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DAVID NELSON ON RESTAURANTS

Rare Menu Surpasses Typical Chinese Fare

October 25, 1990|DAVID NELSON

This long-established and well-respected Mira Mesa Mall restaurant serves one of those rare menus that transcends typical Chinese lists of sweet 'n sour, kung poa and moo shu preparations. The Mandarin Garden menu includes Chinese dishes that, although regarded as typical in their homeland, rarely are offered here.

It would be helpful if the menu sequestered these under some sort of specials heading, but, as things are, it is necessary to search to find the mentions for "lion's head" (savory meat balls); "ants climbing the tree" (spicy minced pork tumbled with delicate noodles); fried pork chops with seasoned salt; eel in brown sauce and other off-the-beaten-track preparations.

The menu makes mundane mentions, to be sure, including egg rolls unworthy of the place, a very good, very pungent sour hot soup, assorted chow meins and even, rather surprisingly, chop suey. But the finer offerings also begin right at the top of the list, in the appetizer department.

Among these are a mixed plate of Chinese-style smoked fish and wine-marinated chicken; a more deeply flavored fowl called "wonderful chicken;" deliciously refreshing jellyfish (which seem like nothing so much as cold, chewy noodles); and the intriguing vegetable rolls, or crepe-like squares of tofu skin stuffed with tree ear mushrooms and vegetables and doused with a sweet but pungent soy sauce.

The cold beef with five spice flavor has mixed appeal. The thin slices, by design, have a chewy, almost tough texture, while the flavor seems oddly like that of American pot roast. This is one of those plates that in Chinese cookery belongs to the "wine-accompanying dish" category, a term that means the same as our "cocktail snack."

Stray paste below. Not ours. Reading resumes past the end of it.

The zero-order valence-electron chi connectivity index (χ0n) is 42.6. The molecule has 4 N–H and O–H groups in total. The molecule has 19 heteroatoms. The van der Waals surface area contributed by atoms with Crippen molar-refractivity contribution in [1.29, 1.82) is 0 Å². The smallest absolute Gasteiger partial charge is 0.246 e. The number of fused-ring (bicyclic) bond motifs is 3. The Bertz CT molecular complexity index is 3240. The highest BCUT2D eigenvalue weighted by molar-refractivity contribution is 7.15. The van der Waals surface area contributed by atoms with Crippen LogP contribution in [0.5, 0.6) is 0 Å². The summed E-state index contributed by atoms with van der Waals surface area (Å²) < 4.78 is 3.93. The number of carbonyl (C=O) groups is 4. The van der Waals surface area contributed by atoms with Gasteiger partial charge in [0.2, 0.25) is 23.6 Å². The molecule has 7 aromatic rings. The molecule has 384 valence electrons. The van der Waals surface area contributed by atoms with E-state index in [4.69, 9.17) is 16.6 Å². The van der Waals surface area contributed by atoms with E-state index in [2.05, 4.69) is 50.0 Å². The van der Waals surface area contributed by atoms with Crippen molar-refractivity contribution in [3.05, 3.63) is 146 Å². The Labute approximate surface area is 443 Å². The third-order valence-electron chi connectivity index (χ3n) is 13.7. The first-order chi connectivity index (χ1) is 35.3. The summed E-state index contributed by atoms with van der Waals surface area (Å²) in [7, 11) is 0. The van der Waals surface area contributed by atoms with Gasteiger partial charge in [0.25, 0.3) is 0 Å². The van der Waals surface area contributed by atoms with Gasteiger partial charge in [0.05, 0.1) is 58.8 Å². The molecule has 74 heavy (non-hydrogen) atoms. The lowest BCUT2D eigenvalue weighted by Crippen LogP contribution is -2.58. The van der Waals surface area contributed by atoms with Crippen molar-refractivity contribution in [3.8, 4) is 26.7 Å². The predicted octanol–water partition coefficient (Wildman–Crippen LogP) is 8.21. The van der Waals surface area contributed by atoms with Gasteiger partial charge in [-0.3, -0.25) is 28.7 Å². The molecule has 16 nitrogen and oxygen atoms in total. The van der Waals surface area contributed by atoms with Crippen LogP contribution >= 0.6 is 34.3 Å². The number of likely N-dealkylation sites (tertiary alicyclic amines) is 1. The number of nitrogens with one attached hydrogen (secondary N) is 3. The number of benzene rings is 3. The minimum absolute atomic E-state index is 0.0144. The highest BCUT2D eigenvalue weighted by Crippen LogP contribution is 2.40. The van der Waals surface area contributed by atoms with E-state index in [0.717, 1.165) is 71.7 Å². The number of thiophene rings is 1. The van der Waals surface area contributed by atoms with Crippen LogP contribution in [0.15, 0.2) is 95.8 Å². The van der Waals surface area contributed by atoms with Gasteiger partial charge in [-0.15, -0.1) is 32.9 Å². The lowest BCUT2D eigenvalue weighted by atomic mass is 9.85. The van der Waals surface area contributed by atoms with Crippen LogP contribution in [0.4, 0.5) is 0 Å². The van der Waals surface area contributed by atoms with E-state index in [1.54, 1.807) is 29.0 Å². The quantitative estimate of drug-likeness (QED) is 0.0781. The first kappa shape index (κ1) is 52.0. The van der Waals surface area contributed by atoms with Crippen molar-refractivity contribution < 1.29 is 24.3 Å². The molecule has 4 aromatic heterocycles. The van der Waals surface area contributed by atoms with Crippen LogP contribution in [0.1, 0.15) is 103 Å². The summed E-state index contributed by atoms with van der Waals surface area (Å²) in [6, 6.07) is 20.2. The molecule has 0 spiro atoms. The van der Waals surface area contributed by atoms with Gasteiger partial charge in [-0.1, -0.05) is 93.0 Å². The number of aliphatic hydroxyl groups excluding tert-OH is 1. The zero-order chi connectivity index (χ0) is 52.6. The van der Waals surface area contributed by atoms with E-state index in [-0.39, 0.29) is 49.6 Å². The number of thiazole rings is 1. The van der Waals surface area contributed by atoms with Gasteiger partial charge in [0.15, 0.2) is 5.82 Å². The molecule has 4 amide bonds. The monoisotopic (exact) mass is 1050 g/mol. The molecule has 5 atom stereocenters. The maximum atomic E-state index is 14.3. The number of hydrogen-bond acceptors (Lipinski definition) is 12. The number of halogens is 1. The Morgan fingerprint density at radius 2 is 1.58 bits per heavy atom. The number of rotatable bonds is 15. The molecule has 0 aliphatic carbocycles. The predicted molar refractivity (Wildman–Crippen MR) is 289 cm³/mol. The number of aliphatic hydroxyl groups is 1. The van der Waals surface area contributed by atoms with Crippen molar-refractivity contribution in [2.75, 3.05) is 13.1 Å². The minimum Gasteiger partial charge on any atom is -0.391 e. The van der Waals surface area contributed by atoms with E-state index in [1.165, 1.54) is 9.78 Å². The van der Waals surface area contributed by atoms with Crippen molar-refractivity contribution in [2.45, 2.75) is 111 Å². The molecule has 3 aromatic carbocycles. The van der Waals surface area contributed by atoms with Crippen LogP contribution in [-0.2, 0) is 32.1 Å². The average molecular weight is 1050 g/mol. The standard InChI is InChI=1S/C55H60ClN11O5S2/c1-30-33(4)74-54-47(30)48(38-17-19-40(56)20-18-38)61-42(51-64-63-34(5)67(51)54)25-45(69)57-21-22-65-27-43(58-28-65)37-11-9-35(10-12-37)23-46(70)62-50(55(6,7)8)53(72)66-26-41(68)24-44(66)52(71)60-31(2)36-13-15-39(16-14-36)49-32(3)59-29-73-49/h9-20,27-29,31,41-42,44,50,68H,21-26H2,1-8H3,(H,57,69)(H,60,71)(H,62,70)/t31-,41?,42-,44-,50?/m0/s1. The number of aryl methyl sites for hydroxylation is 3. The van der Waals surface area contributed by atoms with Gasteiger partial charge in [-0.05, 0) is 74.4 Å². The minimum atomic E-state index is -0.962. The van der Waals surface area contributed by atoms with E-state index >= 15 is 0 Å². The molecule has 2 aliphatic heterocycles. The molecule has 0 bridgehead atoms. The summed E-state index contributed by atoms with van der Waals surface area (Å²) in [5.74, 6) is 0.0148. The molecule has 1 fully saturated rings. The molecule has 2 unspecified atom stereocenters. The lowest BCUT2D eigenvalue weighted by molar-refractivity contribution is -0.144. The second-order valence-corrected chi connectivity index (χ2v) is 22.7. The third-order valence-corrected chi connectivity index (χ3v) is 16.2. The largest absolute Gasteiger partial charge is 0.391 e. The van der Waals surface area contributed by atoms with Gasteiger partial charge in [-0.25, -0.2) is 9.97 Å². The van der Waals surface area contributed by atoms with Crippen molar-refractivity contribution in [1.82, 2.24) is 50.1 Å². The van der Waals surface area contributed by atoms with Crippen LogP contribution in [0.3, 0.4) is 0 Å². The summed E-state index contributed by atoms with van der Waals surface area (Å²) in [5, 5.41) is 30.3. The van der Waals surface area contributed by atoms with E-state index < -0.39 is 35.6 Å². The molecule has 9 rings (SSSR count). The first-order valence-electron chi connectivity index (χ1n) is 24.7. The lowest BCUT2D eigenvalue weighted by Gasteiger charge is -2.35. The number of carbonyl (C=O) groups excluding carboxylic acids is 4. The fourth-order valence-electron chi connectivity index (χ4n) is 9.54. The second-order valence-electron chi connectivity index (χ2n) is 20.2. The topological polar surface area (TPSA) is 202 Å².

The soup selection runs to glorious length and includes Chinese greens or salted pork, both with bean curd, and the sar wor soup of assorted meats with vermicelli. There are won ton and sizzling rice soups, of course, but also broths enriched and flavored with seaweed, abalone and the highly prized shark's fin.

Prawns served in the shell are a Beijing specialty, but require the knowledge of how to eat them, a talent acquired only with patience. Mandarin Garden serves these with both hot sauce and the more delicate brown sauce.

Altogether more accessible are the sauteed shrimp with chili sauce, which are sweet and not too hot.

Skip the crab with straw mushrooms, usually a great dish, but here made with imitation crab. The menu makes recompense for this slip by offering sauteed sea cucumber (a beast, not a veggie), abalone with black mushrooms and the day's fresh fish, cooked whole in any of several styles.

Peking duck is joined by the less common tea-smoked duck and by a roasted bird dressed with scallions and black mushrooms. The sliced chicken in hot sauce has a certain appeal, but is chunked rather than sliced, which makes a definite difference. Among beef dishes, the stir-fry with Chinese greens included much excellent, tender meat, a fine variety of vegetables and a delicious seasoning of fresh ginger.

The pork with preserved vegetables is not for amateurs, since it is salty, pungent and oily, but it also has a sort of musky quality that is most pleasing. Other highlights on this long, complicated menu include braised eggplant in hot sauce, bean curd in brown sauce, spicy tang tang noodles and the savory cha chiang noodles.

MANDARIN GARDEN

8242 Mira Mesa Blvd., in Mira Mesa Mall

Calls: 566-4720

Hours: Lunch and dinner daily

Cost: Entrees from $4.45 to $11.95. Dinner for two, including a glass of wine each, tax and tip, about $25 to $40. Credit cards accepted.

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